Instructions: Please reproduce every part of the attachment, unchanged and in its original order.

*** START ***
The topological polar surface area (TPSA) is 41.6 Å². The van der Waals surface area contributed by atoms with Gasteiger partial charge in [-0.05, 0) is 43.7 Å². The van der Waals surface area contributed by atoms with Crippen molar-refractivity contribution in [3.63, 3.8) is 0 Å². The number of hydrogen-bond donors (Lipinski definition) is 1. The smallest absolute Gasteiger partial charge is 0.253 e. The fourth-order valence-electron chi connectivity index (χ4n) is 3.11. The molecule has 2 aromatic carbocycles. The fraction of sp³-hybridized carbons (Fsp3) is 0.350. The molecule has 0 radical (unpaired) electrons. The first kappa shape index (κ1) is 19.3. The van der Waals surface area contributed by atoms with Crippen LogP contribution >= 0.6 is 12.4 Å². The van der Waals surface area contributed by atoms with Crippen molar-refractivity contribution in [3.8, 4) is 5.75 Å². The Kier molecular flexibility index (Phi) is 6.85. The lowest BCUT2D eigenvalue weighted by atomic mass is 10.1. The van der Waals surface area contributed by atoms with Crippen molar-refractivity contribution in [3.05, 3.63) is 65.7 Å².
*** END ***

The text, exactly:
The topological polar surface area (TPSA) is 41.6 Å². The van der Waals surface area contributed by atoms with Gasteiger partial charge in [-0.05, 0) is 43.7 Å². The van der Waals surface area contributed by atoms with Crippen molar-refractivity contribution in [3.63, 3.8) is 0 Å². The number of hydrogen-bond donors (Lipinski definition) is 1. The smallest absolute Gasteiger partial charge is 0.253 e. The fourth-order valence-electron chi connectivity index (χ4n) is 3.11. The molecule has 2 aromatic carbocycles. The fraction of sp³-hybridized carbons (Fsp3) is 0.350. The molecule has 0 radical (unpaired) electrons. The first kappa shape index (κ1) is 19.3. The van der Waals surface area contributed by atoms with Crippen LogP contribution >= 0.6 is 12.4 Å². The van der Waals surface area contributed by atoms with Crippen molar-refractivity contribution in [3.8, 4) is 5.75 Å². The Kier molecular flexibility index (Phi) is 6.85. The lowest BCUT2D eigenvalue weighted by atomic mass is 10.1. The van der Waals surface area contributed by atoms with Crippen molar-refractivity contribution in [3.05, 3.63) is 65.7 Å².